The Image of Yoga is a project to remind the world that yoga is a practice that is accessible to everyone—every age, shape, size and ethnicity.


First, we’ve got to acknowledge that you can’t actually photograph yoga itself…

The fancy gymnastics that much of our culture identifies with yoga is simply asana, the physical practice of yoga. But the word actually means something closer to “union,” implying union between breath & body, self & world, personal & divine. It’s expressed in many ways, from physical and breath practices to meditation, selfless love to community service.

So “yoga” is a lot of things, or it’s something both complex and simple… it’s challenging, if not impossible, to photograph.

… but you can photograph yogis.


In 2015, I began photographing Philadelphians who practice yoga.

Informed by my philosophy that everyone is photogenic, and modeled on my already successful How Philly Moves community dance photography project, The Image of Yoga 2015 brought together participants for both a rich conversation around images of yoga as well as a series of community portraits and asana images.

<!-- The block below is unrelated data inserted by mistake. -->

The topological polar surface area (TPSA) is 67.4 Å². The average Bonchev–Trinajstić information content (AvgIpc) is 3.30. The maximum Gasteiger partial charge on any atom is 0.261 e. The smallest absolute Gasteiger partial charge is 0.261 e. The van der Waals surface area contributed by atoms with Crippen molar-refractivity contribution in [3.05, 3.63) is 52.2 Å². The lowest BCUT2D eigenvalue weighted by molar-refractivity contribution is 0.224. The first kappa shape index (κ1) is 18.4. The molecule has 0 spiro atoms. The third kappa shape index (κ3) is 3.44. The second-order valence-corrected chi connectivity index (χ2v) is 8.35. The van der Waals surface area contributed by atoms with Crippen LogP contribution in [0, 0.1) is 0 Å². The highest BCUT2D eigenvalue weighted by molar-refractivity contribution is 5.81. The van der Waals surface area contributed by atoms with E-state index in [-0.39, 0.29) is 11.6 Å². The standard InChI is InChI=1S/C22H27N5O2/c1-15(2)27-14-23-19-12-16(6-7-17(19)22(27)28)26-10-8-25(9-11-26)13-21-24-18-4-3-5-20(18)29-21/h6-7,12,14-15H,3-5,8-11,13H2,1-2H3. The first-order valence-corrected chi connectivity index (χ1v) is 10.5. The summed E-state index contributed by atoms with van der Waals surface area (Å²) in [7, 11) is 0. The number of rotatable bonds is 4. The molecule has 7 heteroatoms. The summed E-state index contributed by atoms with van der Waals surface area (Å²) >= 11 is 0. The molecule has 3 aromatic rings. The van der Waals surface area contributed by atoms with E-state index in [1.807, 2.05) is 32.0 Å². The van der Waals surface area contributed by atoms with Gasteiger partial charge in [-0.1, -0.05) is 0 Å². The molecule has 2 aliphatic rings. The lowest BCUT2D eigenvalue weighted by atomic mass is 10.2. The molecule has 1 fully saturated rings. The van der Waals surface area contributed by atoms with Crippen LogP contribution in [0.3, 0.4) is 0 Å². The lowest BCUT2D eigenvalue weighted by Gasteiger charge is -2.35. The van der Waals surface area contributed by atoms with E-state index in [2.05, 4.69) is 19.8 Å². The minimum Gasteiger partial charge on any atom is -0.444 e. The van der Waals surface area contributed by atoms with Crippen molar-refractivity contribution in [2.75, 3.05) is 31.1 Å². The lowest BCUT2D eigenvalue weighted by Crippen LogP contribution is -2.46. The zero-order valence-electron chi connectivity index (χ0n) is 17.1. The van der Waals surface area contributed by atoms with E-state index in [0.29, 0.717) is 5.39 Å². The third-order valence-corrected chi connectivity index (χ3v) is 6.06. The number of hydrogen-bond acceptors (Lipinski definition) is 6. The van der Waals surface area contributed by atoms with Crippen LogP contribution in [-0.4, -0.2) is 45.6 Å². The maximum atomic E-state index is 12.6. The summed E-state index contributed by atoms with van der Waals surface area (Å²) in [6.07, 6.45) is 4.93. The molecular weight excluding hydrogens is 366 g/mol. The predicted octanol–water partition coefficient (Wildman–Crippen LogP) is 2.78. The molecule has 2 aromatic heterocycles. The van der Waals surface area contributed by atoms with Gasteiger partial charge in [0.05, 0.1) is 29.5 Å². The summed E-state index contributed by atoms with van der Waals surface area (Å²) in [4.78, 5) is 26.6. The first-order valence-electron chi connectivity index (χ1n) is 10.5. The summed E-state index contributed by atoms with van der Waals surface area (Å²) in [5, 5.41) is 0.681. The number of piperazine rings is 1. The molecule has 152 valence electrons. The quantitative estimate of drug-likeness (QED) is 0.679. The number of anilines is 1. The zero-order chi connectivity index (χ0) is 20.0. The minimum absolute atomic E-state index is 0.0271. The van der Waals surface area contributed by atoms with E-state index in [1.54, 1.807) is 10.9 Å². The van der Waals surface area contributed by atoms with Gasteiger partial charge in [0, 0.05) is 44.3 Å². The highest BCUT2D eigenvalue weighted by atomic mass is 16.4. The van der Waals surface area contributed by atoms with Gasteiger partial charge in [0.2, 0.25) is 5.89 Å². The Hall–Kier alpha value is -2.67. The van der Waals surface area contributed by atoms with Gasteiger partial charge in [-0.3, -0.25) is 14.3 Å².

It looked a little bit like this:


In 2016, with a sponsorship from Gaiam, I continued The Image of Yoga with another community photo event.

It was my first time working with corporate backing; I was delighted to have the support in producing the work, but was concerned about both maintaining the integrity of the work and protecting the individual community members who took part in the project.

I’m glad that we were able to work out an agreement focused on the creation of the work as public art without mixing it up with advertising; this allowed me to keep the project as inclusive as possible without compromising community process.

I’m grateful to Gaiam for helping us create these images. You can find more of them on my Instagram feed with the hashtag #TheImageOfYoga


In 2018, I designed a 35′ panoramic installation of the images for Studio 34, and in 2019 I re-output it as a series of durable modular panels that can be reconfigured for different community spaces.

The installation was installed in the Philadelphia School of Massage and Bodywork in 2020 and is now on display again at Studio 34.

The panels can be configured either as a single 35′ panorama, divided up to suit smaller spaces.

If you would like to host this exhibit in your space, please get in touch.

In the meanwhile, I’m keeping up my own yoga practice, with the good fortune of living two blocks north of  Studio 34: Yoga | Healing | Arts.

If you’d like to hear about what happens next, sign up for my mailing list!